“The announcement does not necessarily mean, however, that these leading operators have now found an answer to the need for a business model for the launch of commercial NFC services,” she adds. “Rather, this announcement signals the operators’ realisation that they need to work together in order to deliver the same global reach that a rival offering from handset manufacturers and others would provide.”

“Essentially, they are involved in a bid to grab land — and a significant share of revenues — ahead of expected rival proposals from the likes of Google and Apple. The move is likely to prove to be good news for consumers and for businesses such as retailers, transport operators, travel firms, brands and others looking to take advantage of the arrival of NFC services since there will be competing offers on the table and that should lead to lower prices.”

The full announcement from the GSMA is available to view on the association’s website.

About the ‘NFC Business Models’ research report

‘NFC Business Models’ provides companies looking to benefit from the arrival of near field communication technology with the information needed to understand the issues, identify their options and develop a strategy for success. Further information, a full table of contents and online ordering facilities are available at http://www.sjb.co.uk/models.

Contact

Mike Clark, publisher at SJB Research
Tel: 01341 760123 (International: +44 1341 760123)

Email: mike@sjb.co.uk

Publisher website: http://www.sjb.co.uk
Report website: http://www.sjb.co.uk/models

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NFC Business Models report sets out strategies for success in the emerging mobile wallet wars

Monmouth, UK — 27 January 2011: A new generation of mobile phones equipped with near field communication (NFC) technology is set to revolutionise the way we decide what products to buy, where we choose to buy them and how we choose to pay, according to ‘NFC Business Models’, a new research report published today.

The new NFC phones contain a high security chip known as a secure element which acts like an electronic version of your wallet and can be used to replace everything from credit cards and loyalty cards to bus and train tickets, library cards, door keys, coupons and even cash.

The tiny secure element chips can be built into mobile phones and other devices by the manufacturer, they can be integrated into SIM cards issued by mobile networks to their subscribers and they can be added to existing phones via special microSD cards or stickers issued by banks and other organisations.

“Whoever provides a consumer with a secure element can then generate new revenues by leasing space on the chip to other businesses that also want to offer next-generation mobile services to their customers,” says Sarah Clark, author of ‘NFC Business Models‘.

“Mobile network operators, banks, handset manufacturers and technology providers around the world are all planning to create major new revenue streams by providing consumers with these mobile wallets,” she explains. “But understanding of the business models that are most likely to succeed is still in its early days and there will be winners as well as losers in the NFC revolution.”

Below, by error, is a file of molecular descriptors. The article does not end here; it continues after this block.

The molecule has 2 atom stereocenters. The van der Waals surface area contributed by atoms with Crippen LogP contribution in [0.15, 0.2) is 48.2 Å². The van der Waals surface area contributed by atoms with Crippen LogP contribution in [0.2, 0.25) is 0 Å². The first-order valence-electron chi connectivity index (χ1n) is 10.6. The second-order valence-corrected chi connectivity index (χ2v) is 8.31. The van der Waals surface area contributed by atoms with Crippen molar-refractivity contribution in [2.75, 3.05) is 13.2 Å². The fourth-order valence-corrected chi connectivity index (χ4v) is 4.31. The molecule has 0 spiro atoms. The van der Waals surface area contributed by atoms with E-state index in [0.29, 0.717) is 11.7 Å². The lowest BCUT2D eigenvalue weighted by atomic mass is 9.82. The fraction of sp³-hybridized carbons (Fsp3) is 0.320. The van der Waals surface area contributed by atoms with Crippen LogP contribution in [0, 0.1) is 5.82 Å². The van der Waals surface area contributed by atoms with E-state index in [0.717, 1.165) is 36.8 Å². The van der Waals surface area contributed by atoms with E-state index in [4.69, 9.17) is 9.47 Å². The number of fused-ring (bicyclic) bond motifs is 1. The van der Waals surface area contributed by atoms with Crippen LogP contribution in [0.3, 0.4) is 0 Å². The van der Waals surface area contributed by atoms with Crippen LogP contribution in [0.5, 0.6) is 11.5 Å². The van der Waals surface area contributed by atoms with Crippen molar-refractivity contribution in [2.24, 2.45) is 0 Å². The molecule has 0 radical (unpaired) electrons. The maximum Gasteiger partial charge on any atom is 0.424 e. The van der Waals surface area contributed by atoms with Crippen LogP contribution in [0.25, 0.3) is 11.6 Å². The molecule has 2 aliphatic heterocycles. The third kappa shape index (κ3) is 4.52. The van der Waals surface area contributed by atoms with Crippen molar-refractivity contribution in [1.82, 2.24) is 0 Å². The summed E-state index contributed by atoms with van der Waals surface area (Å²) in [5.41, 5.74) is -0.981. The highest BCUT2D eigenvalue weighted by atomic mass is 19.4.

‘NFC Business Models’ explains in detail the latest thinking from around the world on how to implement the five fundamental building blocks required to make an NFC service a success. These are: the core infrastructure that will form the backbone upon which NFC services are delivered; the business models available to the mobile network operators, banks and handset manufacturers who will provide consumers with their mobile wallets; the issues involved and strategies for success in the NFC payments market; gaining buy-in from consumers and from service providers; the launch strategies that are most likely to succeed.

The ‘NFC Business Models’ research report addresses key questions facing the industry today including:

  • How can merchants be persuaded to adopt the contactless payments terminals required to support NFC transactions?
  • What are the benefits to banks of providing NFC services — and do the benefits outweigh the costs involved?
  • What kind of pricing models will need to be offered to service providers — and will they be sufficient to cover the costs of developing and making available an NFC service delivery platform and of issuing NFC devices to consumers?
  • Will consumers be willing to pay for an NFC mobile wallet? And what kind of services will they want to use?

“Many companies are looking to profit from NFC,” says Clark. “Global organisations like Apple, Google, Visa, PayPal and Facebook are all working on the technology, along with retailers, travel firms, public transport operators, financial institutions, brands, car manufacturers, security firms, central and local government, marketers and advertisers — even your local supermarket.

“The stakes are high and success will rely on meeting the needs of three key groups — consumers, merchants and the widest possible range of service providers,” Clark explains. “The companies that succeed will be those that take the time to gain an understanding of the needs of each of the parties involved and then design an infrastructure that provides a win:win:win solution for all.”

‘NFC Business Models’ provides companies looking to benefit from the arrival of NFC with the information needed to understand the issues, identify their options and develop a strategy for success. The 170-page research report is available to purchase today for £797 (US$1,258/€924).

Further information, a full table of contents and online ordering facilities are available at http://www.sjb.co.uk/models.

Note to editors